Professor Chapman: below is an image I can’t seem to add to my post! If you could insert it before posting that would be great.
I believe that sex work should be decriminalized in the US. There will always be human sex trafficking and women who have been battered who work on the streets—but if we make prostitution less shady, sex workers will become individuals rather than pawns used was goods for trade. In the documentary film Buying Sex, there was a very clear message: as long as we put value on sex and money, prostitution will exist. Given legislation to approve prostitution, of course there are additional matters to consider such as taxing and regulation, but fundamentally I believe that prostitution should be legalized in order to ensure VISIBILITY OF ALL CITIZENS.
Attempting to legalize prostitution will bring about a variety of opposing arguments, but so does any other major piece of legislation. As citizens of the United States of America, we are given countless liberties that people in other countries may not be given. One of those things should, without question, be the right to our bodies. One argument made in the film against the decriminalization of prostitution in Canada was that prostitutes are affected by PTSD and other traumas regarding their work, and by legalizing prostitution more sex workers would have to face these issues. Yes, the mental health consequences surrounding a life in prostitution will still exist, but I don’t believe that legislation over the legalization of prostitution is responsible for addressing that issue.
Even though it is challenging to argue and protect against long-term issues that could stem from a life in sex work, it is possible to address and provide solutions for issues that are more directly associated with the industry. Revenue from the industry or other requirements to legalize prostitution could open doors to health screening and safety for both prostitutes and their buyers. Additionally, regulation surrounding the use of condoms in instances of prostitution could legally be put in place if prostitution were considered a legitimate industry by the government and citizens of the US.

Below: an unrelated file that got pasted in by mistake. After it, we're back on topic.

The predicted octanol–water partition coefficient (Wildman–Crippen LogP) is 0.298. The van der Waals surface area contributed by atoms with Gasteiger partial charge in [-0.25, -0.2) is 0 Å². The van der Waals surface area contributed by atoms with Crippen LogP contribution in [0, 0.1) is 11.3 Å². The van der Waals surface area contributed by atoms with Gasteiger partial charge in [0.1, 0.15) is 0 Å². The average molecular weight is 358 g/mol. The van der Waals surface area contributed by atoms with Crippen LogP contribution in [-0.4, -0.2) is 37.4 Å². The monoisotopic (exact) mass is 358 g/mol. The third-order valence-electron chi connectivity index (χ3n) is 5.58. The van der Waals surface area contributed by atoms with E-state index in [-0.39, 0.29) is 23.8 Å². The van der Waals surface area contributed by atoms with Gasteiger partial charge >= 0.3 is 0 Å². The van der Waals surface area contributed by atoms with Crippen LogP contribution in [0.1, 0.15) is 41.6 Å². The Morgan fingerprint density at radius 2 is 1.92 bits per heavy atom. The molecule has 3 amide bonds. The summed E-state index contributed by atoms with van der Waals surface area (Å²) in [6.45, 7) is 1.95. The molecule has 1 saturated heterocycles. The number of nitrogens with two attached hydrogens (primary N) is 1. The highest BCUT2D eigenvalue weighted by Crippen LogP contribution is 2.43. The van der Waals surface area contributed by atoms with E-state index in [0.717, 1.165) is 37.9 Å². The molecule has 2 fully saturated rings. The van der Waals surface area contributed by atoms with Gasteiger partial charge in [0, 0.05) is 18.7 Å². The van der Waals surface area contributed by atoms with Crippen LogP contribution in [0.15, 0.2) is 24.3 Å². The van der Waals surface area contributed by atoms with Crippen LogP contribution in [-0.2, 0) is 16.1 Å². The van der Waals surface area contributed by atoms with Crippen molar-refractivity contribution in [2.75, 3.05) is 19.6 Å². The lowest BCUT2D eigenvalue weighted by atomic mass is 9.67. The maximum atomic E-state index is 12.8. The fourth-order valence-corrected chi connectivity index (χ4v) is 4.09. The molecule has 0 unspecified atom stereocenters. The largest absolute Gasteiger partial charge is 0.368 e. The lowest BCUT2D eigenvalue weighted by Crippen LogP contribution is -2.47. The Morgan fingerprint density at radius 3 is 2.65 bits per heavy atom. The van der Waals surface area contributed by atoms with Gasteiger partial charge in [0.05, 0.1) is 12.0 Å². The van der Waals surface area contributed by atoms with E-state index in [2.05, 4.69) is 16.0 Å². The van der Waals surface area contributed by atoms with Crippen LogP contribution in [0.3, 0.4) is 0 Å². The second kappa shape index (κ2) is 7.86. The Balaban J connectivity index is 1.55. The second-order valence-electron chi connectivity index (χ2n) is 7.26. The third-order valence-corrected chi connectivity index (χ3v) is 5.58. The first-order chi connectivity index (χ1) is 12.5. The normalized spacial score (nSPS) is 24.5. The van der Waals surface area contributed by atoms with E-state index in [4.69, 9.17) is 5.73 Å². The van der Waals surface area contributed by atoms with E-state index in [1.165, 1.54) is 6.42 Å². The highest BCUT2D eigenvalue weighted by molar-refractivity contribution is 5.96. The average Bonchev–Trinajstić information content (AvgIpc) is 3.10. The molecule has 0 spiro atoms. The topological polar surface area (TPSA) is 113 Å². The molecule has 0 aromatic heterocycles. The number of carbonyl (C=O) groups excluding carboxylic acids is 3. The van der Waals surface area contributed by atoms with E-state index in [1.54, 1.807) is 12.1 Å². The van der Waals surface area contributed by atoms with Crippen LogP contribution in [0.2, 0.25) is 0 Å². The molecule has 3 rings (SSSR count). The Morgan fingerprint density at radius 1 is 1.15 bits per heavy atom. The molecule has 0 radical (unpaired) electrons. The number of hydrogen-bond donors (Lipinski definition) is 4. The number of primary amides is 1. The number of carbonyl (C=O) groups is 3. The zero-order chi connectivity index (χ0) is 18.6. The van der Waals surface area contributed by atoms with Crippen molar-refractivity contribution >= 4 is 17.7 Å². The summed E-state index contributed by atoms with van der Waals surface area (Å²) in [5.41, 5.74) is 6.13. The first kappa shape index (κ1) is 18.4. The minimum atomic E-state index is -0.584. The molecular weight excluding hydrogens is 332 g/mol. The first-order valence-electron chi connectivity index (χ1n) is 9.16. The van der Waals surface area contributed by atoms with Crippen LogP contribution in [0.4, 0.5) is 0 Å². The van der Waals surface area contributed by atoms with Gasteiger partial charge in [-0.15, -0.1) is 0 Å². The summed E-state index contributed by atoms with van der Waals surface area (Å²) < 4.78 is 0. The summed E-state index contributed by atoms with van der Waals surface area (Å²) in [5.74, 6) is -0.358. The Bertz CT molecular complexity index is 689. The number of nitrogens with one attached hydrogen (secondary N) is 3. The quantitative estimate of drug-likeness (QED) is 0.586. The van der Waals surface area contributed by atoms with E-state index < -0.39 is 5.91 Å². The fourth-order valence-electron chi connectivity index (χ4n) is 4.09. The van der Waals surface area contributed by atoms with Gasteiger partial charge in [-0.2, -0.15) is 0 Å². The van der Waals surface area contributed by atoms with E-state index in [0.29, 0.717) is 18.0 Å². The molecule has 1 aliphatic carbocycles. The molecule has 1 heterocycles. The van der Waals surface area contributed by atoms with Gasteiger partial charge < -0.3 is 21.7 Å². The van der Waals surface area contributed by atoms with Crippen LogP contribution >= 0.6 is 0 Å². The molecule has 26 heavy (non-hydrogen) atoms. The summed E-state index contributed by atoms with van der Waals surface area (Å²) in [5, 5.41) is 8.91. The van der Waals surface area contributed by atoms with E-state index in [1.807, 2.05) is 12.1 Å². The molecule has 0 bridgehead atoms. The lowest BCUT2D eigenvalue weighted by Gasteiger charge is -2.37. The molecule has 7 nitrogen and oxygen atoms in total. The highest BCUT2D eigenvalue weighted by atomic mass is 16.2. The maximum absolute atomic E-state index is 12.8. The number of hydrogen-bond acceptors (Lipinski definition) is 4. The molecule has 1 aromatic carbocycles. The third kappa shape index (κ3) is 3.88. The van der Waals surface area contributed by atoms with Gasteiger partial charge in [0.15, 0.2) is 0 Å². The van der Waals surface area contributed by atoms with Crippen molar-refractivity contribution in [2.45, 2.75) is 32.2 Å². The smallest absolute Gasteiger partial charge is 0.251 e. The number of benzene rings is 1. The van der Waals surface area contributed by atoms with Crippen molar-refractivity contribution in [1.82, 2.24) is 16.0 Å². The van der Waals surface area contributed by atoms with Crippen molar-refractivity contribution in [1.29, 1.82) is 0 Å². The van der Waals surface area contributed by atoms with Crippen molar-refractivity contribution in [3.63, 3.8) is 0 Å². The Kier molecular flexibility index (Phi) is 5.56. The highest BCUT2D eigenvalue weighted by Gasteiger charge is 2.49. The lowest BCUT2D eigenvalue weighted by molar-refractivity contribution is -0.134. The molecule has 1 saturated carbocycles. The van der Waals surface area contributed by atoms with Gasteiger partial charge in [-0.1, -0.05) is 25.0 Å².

The primary concern I have with sex as commerce is the general laws (or lack thereof) regarding protection against sexually transmitted infections, especially such diseases as HIV/AIDS. This is a large problem around the world, and many foundations seek to find solutions and promote use of condoms in red light districts. In general, brothels can require the use of protection under contract, but in situations where prostitutes have less control—whether in the case of rape or other coercive forms of sex, johns will risk transmission of STI’s in order to “bareback”. We discussed this phenomenon when we looked at the presence of anal sex as an option, when risky behavior changes from an issue of health and medicine to an erotic stimulant:
“…the element of risk now associated with unprotected anal intercourse may sometimes heighten its erotic appeal. In this context the practice of ‘barebacking,’ as it is called, is often experiences as a daring and adventurous form of transgression that provides the individual with a sense of being carried away by an overwhelming sex-drive, and thus provides a powerful affirmation of masculine identity” (NSS, Hardy, 108).
It seems as though the anonymity of a sexual transaction can heighten the presence of risky behavior and overexcited male dominance. The sexual exchanges I am discussing in this post are primarily between a woman (the seller) and a man (the buyer), but we cannot discount these similar risks for other forms of prostitution as well. Any creditor/debtor relationship will create a power dynamic where the person who is purchasing the other will dominate—and most often without the consensual contracts we observe in other established Dom/sub relationships.
In the film Buying Sex, the defendant in the Canadian case was fighting for the adoption of Swedish law: decriminalizing the act of selling sex, but making the purchase of sex illegal. Although I’m sure the law is more complicated than this, the general description raises some red flags. A prostitute, let’s assume they’re a woman, is selling her body and her sex for a purpose. Most likely this is to support herself or her family. In order to sell her “product”, she needs buyers who feel as though they will not get caught purchasing her services. Thus, the transaction is once again on the terms of the buyer, the “john” is most likely able to set the location in order to avoid being caught, and if the prostitute wishes for them to pay her, she must comply. Maybe I am missing the mark here, but doesn’t the law further push prostitutes away from their rights as citizens?
Nobody should have to exist as a second-class citizen. Nobody should be forced to work in the sex trade as a slave. If by legalizing prostitution we relieve voluntary sex workers of shame and give trafficked sex workers rights, then why aren’t we?